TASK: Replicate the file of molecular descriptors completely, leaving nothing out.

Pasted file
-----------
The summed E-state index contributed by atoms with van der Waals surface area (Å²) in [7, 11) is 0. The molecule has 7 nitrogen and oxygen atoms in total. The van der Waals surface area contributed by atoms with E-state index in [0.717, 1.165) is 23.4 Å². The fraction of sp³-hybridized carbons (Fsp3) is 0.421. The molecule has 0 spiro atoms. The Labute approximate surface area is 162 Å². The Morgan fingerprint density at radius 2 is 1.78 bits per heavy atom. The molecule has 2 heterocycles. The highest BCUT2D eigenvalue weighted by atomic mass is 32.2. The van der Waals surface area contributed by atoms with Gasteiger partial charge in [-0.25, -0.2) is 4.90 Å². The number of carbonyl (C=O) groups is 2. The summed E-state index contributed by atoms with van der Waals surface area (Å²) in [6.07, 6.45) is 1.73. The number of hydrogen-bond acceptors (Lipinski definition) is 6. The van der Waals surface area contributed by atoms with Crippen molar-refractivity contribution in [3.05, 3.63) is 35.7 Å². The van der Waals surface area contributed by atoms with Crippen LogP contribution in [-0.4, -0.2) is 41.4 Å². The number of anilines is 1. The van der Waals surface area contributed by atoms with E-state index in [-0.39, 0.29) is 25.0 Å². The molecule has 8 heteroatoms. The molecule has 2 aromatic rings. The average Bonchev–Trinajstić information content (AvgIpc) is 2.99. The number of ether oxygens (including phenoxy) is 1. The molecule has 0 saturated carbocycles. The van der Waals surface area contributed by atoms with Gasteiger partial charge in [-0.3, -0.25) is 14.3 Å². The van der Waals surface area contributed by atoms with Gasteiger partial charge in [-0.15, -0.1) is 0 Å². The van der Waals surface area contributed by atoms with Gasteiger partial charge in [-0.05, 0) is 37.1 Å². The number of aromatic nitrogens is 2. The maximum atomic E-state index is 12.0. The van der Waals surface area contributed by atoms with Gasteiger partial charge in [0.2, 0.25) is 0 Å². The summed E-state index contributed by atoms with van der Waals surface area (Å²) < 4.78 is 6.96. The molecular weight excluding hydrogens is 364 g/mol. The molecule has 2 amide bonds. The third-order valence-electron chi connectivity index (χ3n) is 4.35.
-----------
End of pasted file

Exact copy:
The summed E-state index contributed by atoms with van der Waals surface area (Å²) in [7, 11) is 0. The molecule has 7 nitrogen and oxygen atoms in total. The van der Waals surface area contributed by atoms with E-state index in [0.717, 1.165) is 23.4 Å². The fraction of sp³-hybridized carbons (Fsp3) is 0.421. The molecule has 0 spiro atoms. The Labute approximate surface area is 162 Å². The Morgan fingerprint density at radius 2 is 1.78 bits per heavy atom. The molecule has 2 heterocycles. The highest BCUT2D eigenvalue weighted by atomic mass is 32.2. The van der Waals surface area contributed by atoms with Gasteiger partial charge in [-0.25, -0.2) is 4.90 Å². The number of carbonyl (C=O) groups is 2. The summed E-state index contributed by atoms with van der Waals surface area (Å²) in [6.07, 6.45) is 1.73. The number of hydrogen-bond acceptors (Lipinski definition) is 6. The van der Waals surface area contributed by atoms with Crippen molar-refractivity contribution in [3.05, 3.63) is 35.7 Å². The van der Waals surface area contributed by atoms with Crippen LogP contribution in [-0.4, -0.2) is 41.4 Å². The number of anilines is 1. The van der Waals surface area contributed by atoms with E-state index in [-0.39, 0.29) is 25.0 Å². The molecule has 8 heteroatoms. The molecule has 2 aromatic rings. The average Bonchev–Trinajstić information content (AvgIpc) is 2.99. The number of ether oxygens (including phenoxy) is 1. The molecule has 0 saturated carbocycles. The van der Waals surface area contributed by atoms with Gasteiger partial charge in [-0.3, -0.25) is 14.3 Å². The van der Waals surface area contributed by atoms with Gasteiger partial charge in [-0.15, -0.1) is 0 Å². The van der Waals surface area contributed by atoms with Gasteiger partial charge in [-0.05, 0) is 37.1 Å². The number of aromatic nitrogens is 2. The maximum atomic E-state index is 12.0. The van der Waals surface area contributed by atoms with Gasteiger partial charge in [0.2, 0.25) is 0 Å². The summed E-state index contributed by atoms with van der Waals surface area (Å²) < 4.78 is 6.96. The molecular weight excluding hydrogens is 364 g/mol. The molecule has 2 amide bonds. The third-order valence-electron chi connectivity index (χ3n) is 4.35.